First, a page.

Harvard University; Fellow 2006-2010
Although he was a doctoral student in Earth and Planetary Science at the University of California, Berkeley, Dylan Spaulding says his mentors and coworkers were mostly physicists.
“I benefited from their expertise in fundamental physics and I like to think I introduced some of them to problems in Earth science,” says Spaulding, now a research fellow in Earth and Planetary Sciences at Harvard University.
After graduation in 2010, Spaulding says he “wanted to identify a place in the scientific world that would allow me to ‘taste’ as many disciplines as possible. My current work satisfies that goal because it spans physics, astronomy, geology, chemistry, and even aspects of early biology.”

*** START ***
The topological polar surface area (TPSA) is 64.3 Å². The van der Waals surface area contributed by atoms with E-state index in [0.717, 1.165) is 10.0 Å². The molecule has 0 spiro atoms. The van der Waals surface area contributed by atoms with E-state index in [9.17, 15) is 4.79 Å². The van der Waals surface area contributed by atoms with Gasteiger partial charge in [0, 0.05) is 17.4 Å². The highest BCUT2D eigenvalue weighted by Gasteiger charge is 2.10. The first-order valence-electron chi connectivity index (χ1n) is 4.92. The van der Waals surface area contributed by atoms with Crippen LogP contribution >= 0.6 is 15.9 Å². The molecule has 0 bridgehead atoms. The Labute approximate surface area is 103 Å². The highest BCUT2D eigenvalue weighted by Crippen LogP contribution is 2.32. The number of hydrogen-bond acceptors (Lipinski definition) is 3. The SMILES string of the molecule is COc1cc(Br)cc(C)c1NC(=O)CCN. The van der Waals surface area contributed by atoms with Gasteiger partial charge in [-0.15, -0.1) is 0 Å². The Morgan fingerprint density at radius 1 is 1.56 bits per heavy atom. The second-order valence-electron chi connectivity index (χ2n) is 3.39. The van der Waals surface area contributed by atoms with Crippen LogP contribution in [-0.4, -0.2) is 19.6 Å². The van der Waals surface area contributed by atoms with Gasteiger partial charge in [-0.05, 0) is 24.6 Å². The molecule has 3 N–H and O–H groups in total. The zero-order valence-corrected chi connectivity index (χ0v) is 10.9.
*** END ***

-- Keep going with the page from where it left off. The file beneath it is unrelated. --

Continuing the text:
Spaulding’s experiments study the properties of geologic materials at extreme pressures and temperatures. He and his colleagues fire projectiles at speeds up to about 2.5 kilometers per second at mineral samples to study strong shocks’ effects on equations of state and chemistry. The research relates to natural impact processes and the formation and evolution of the Earth and moon.
Integrating data and researchers from disparate fields isn’t easy, Spaulding says, but it’s necessary to understand the planet. “In that sense, my goals haven’t changed, but have perhaps expanded to consider even more interdisciplinary research.”